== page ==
A positive redirection response will work in 99% of the cases where you might be tempted to use a negative "gotcha" response on someone. And giving someone a redirection response can be done very quickly - often times in a minute or less. Here's an example of positive redirection with a co-worker.
A positive redirection response will work in 99% of the cases where you might be tempted to use a negative "gottcha" response on someone. And giving someone a redirection response can be done very quickly - often times in a minute or less. Here's an example of positive redirection with a team member.
A positive redirection response will work in 99% of the cases where you might be tempted to use a negative "gotcha" response on someone. And giving someone a redirection response can be done very quickly - often times in a minute or less. Here's an example of positive redirection with an employee.
There's always a better way to deal with the inevitable mistakes that happen in the workplace. And that's where positive redirection comes in. The purpose of redirection is to refocus energy and attention either back to what someone is supposed to do; or, if necessary, on to something else.
We all know that customers can get frustrated when dealing with automated phone systems, right? So, when you run into that kind of a situation, avoid making excuses or saying things like - "I know - I hate pushing all those buttons, too." Instead, thank the customer for waiting. Empathize with how frustrating it can be. Reassure the customer that you're willing to help. And be sure to keep your tone of voice and choice of words positive.
Stimulate discussion about new managers/supervisors accepting their new role, establishing clear boundaries, communicating and taking action. This thought-provoking, powerful short video uses impactful imagery, video and music to inspire and stimulate discussion about new supervisors within your organization.
In New York, taxi means a “black and yellow,” in India a “rickshaw,” in Thailand a “tuk tuk,” and in Haiti a “tap tap.” Travelers in foreign countries can be very surprised by another culture’s definition of taxi. Therefore, even with the most common of words, understanding the context in which that word is used is critical to understanding the significance behind what is being said, whether communicating across the world or across the hall.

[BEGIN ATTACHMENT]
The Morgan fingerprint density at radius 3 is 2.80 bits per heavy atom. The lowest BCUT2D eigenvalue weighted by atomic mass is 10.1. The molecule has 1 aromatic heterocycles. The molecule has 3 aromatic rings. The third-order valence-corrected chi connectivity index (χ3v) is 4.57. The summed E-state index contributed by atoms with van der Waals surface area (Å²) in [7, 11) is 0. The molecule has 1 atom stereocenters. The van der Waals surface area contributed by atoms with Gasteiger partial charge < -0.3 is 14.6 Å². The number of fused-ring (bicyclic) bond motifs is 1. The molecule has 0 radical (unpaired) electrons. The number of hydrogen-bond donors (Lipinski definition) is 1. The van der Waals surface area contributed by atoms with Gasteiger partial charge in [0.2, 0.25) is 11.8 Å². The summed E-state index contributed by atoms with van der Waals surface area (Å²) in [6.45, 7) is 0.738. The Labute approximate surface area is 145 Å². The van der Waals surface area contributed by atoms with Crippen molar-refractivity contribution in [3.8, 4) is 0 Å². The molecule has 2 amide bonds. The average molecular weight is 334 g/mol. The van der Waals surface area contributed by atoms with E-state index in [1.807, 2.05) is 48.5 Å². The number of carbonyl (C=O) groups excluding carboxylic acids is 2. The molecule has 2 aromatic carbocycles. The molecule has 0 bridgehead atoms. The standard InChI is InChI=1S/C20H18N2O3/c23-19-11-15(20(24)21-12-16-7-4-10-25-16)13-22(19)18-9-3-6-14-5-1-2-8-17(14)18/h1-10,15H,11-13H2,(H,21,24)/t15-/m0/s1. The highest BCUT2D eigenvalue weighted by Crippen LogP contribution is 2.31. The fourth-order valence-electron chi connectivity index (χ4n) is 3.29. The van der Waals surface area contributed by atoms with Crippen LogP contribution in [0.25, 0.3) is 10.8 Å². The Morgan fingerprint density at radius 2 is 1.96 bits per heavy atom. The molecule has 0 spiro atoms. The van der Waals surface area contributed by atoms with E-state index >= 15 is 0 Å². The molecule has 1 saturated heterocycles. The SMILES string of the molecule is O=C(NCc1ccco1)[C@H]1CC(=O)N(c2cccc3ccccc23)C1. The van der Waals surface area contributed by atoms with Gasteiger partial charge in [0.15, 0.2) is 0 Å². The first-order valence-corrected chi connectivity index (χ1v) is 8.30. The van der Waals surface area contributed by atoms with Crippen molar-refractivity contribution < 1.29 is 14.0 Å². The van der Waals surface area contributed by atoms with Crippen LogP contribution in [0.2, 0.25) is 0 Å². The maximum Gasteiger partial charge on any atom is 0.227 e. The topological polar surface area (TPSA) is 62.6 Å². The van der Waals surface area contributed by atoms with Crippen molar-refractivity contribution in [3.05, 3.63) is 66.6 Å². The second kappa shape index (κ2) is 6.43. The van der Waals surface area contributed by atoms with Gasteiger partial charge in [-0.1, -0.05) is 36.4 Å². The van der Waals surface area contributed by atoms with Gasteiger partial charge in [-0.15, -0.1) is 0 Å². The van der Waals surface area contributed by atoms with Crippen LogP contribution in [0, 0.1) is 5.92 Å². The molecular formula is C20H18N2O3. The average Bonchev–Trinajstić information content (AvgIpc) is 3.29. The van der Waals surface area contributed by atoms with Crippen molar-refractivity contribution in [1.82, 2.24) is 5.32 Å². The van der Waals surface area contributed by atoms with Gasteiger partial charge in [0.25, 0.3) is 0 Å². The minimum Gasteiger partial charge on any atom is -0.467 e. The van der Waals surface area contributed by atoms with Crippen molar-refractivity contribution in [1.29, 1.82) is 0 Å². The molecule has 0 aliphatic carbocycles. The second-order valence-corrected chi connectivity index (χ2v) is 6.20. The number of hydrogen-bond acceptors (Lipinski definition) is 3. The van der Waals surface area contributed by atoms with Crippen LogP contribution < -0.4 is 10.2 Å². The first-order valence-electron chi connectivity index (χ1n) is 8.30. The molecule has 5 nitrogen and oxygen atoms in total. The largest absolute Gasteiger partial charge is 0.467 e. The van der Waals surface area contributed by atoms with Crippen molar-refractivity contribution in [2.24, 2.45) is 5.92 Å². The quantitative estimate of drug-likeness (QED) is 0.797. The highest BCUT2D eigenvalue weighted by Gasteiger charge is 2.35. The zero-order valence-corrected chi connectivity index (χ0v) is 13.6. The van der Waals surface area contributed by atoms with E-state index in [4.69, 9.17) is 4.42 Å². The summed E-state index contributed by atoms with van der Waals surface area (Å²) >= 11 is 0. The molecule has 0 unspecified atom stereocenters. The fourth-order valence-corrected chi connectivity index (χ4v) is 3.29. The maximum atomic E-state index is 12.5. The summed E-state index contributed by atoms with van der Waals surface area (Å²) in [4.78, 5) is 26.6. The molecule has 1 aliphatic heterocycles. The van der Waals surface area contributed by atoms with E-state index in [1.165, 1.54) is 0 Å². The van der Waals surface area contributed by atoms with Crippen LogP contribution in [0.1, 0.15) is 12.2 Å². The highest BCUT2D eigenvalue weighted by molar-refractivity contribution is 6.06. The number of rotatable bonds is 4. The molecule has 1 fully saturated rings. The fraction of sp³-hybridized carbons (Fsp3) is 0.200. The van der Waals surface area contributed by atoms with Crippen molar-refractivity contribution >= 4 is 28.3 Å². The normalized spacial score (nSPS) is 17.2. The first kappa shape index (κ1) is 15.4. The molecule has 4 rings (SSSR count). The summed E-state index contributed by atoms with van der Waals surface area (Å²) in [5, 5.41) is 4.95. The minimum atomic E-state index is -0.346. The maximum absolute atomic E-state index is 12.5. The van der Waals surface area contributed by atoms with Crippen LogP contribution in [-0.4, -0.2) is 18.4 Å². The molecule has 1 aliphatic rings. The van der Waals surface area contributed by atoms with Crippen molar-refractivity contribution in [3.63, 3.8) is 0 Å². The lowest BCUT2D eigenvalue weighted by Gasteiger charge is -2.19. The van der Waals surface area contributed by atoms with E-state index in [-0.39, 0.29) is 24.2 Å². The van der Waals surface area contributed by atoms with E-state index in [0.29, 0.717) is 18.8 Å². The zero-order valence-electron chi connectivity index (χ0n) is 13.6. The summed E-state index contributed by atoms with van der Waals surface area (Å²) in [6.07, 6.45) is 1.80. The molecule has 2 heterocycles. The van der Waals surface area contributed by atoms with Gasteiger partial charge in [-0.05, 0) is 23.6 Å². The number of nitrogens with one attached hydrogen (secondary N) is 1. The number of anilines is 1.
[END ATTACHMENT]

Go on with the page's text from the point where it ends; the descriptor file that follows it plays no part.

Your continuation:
Hermit Crabs live in empty seashells. As they grow they have to find larger shells to move into. In the search for a new shell, the crab is particularly vulnerable to predators. When organizations undergo growth and change, such as becoming more diverse, it often challenges employees to grow in new ways. Just as the crab feels vulnerable when it changes shells, employees in this time of transition may feel particularly susceptible.
Whales possess the ability to adapt what they hear and then make it their own. Adaptive communication is a skill that is also critical to organizational growth. Keeping something the same just “because this is the way we have always done it” hinders an organization from innovating and progressing.
When diverse teams come together, there can be conflict if there is a lack of understanding and trust among team members. When there is a lack of trust, the team is fighting its differences instead of embracing them. When teams embrace the challenges that come with differences, the differences can be leveraged for inspiration and growth.
Navel oranges are neither native to Florida nor a natural tree. Navels are a graft of two citrus trees, the root stock and the bud wood. Both these parts contribute different, but essential resources that are necessary in order to produce sweet oranges. Oftentimes, behind the scenes tasks are overlooked as being nonessential; however, they are a vital component to the health and productivity of the team.